Harold A. and Barbara B. Knapp were members of the Giles-Johnson Defense Committee. This volunteer group of Montgomery County citizens worked for the defense of James and John Giles and Joseph Johnson, three African-American men accused of raping a white teenaged girl in 1961. The husband and wife undertook research and publicity activities on behalf of the committee and supported the efforts of the defendants’ attorneys by uncovering new evidence about the case. This collection includes the Knapps’ working papers, legal documents, a scrapbook of clippings assembled by Barbara Knapp, and five tape recordings related to the Giles-Johnson case.
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6.25 Linear Feet (5 record storage boxes)
The Harold A. and Barbara B. Knapp papers cover the period from 1960 to 2018; the bulk of the materials date from 1960 to 1972. The collection consists of correspondence, reports, notes, legal documents, clippings, a scrapbook, and audio recordings related to the Knapps’ involvement with the Giles-Johnson case.
James Giles, John Giles, and Joseph Johnson were charged with raping Joyce Roberts in 1961. The Giles brothers were tried for rape in Montgomery County and were sentenced to death on December 11, 1961, by Judge James H. Pugh. After the Giles brothers received the death penalty, attorneys for Joseph Johnson requested to change the venue for Johnson’s trial to Anne Arundel County. Despite this change, Johnson was sentenced to death by Judge Matthew S. Evans on November 20, 1962. Harold Knapp, an analyst for the Institute for Defense Analyses, and his wife Barbara became interested in the case after reading a July 1962 editorial in the Montgomery County Sentinel about the formation of the Giles-Johnson Defense Committee, which was established by chair Frances (Mrs. Howard) Ross and about sixty other members. The Knapps began investigating the case and later became official members of the committee. Initially, the Knapps and other committee members did not question that the Giles brothers and Johnson were guilty of rape. They were chiefly concerned about the harshness of the sentence, which they perceived to be racially motivated. When the Knapps reviewed the Giles-Johnson court transcripts and began interviewing individuals connected with the case, they found additional evidence that convinced them that the three men were innocent. The Knapps submitted a report describing the facts of the case to Governor J. Millard Tawes before the defendants’ clemency hearing on October 15, 1963.
After Governor Tawes commuted the defendants’ sentences to life in prison on October 24, 1963, Barbara Knapp began leading the Giles-Johnson Defense Committee’s publicity efforts and Harold Knapp was appointed head of research. The Knapps continued to identify witnesses and persuaded them to sign affidavits that could be used as evidence in a potential retrial. Attorneys Joseph Forer, Hal Witt, and Richard Scupi filed a petition under the Maryland Post-Conviction Procedure Act on behalf of James and John Giles in May 1964. They argued that the state suppressed evidence and relied on perjured testimony to convict the Giles brothers. Montgomery County Circuit Court Judge Walter Moorman initially granted the Giles brothers a new trial but the State of Maryland successfully appealed his decision. The Supreme Court of the United States agreed to hear the case and ruled in February 1967 that the case should be remanded to the Maryland Court of Appeals for further consideration. In March 1967, the state confessed error and requested a new trial. When Joyce Roberts refused to testify, the case was dismissed and the Giles brothers were freed in October 1967. Joseph Johnson was subsequently denied a new trial but was pardoned by Governor Spiro T. Agnew and released in February 1968. The Knapps and other Giles-Johnson Defense Committee members continued to advocate against capital punishment in the state of Maryland after the three defendants were released from prison.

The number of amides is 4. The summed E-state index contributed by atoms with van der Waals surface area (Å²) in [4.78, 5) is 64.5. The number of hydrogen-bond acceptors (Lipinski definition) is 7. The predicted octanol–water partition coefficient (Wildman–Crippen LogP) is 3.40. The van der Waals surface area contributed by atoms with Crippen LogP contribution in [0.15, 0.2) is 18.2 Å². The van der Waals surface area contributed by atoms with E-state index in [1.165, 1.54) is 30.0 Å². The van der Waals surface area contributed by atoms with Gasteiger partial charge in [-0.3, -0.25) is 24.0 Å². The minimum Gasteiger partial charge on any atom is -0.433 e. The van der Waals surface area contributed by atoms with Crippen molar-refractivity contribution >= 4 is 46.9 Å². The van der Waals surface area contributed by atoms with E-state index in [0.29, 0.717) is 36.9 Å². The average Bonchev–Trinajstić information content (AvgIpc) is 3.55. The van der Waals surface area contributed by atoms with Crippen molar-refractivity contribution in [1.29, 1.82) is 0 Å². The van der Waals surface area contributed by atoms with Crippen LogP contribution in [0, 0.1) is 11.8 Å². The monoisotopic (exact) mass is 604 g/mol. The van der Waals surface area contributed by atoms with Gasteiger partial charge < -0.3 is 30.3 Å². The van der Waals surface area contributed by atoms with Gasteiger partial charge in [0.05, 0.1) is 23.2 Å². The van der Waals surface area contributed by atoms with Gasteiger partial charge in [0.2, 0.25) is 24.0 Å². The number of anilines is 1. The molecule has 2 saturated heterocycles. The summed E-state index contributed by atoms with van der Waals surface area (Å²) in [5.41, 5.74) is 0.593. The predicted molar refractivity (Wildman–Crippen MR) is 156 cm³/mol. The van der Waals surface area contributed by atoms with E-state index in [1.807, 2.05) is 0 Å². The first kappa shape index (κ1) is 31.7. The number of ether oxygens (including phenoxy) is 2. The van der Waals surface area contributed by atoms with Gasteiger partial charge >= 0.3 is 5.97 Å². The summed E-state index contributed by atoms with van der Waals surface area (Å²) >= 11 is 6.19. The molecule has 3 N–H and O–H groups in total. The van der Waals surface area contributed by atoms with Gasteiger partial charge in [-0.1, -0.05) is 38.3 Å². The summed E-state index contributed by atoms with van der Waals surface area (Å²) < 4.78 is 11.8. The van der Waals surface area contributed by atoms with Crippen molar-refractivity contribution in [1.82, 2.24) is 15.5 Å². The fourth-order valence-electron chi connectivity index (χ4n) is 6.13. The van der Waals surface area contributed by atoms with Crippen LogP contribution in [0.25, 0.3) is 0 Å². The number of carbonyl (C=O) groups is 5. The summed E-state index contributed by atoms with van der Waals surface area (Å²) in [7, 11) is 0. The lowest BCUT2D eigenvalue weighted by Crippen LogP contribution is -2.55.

Smith, A. Robert, and James V. Giles. An American Rape: A True Account of the Giles-Johnson Case. Washington: New Republic Book Co., 1975.
Strauss, Frances. Where Did the Justice Go? The Story of the Giles-Johnson Case. Boston: Gambit, 1970.
This collection is organized into four series:
Series 1: Working files
Series 2: Giles-Johnson legal documents
Series 3: Related legal cases
Series 4: Audio recordings
Gift of Barbara B. Knapp, May 14, 2018.
Clippings from Montgomery County Sentinel: A History of the Giles Case
Duplicates of the following items were separated and placed at the end of the collection in Box 5:
The Giles-Johnson Case as of July 20, 1964: Excerpts from Report No. 1
The Giles-Johnson Case as of July 20, 1964: Report No. 1
Photocopies of images of John and James Giles at Maryland Penitentiary and at their mother's funeral (images used in Report No. 1)
The Harold A. and Barbara B. Knapp papers were processed in October 2018. All metal paper clips and some staples were removed. Newspaper clippings were separated from other materials with acid-free paper. Papers were placed in acid-free folders and in acid-free boxes. Some folders were given new titles.
The materials were arranged into four series. Original textual materials that were created or received by Harold Knapp, Barbara Knapp, and other members of the Giles-Johnson Defense Committee were placed in series 1. Reference copies of legal documents from the Giles-Johnson case were placed in series 2. Copies of legal documents from related lawsuits were placed in series 3. Folders that contained a mixture of legal documents, notes, and correspondence were moved to series 1. Finally, five tape recordings were placed in series 4.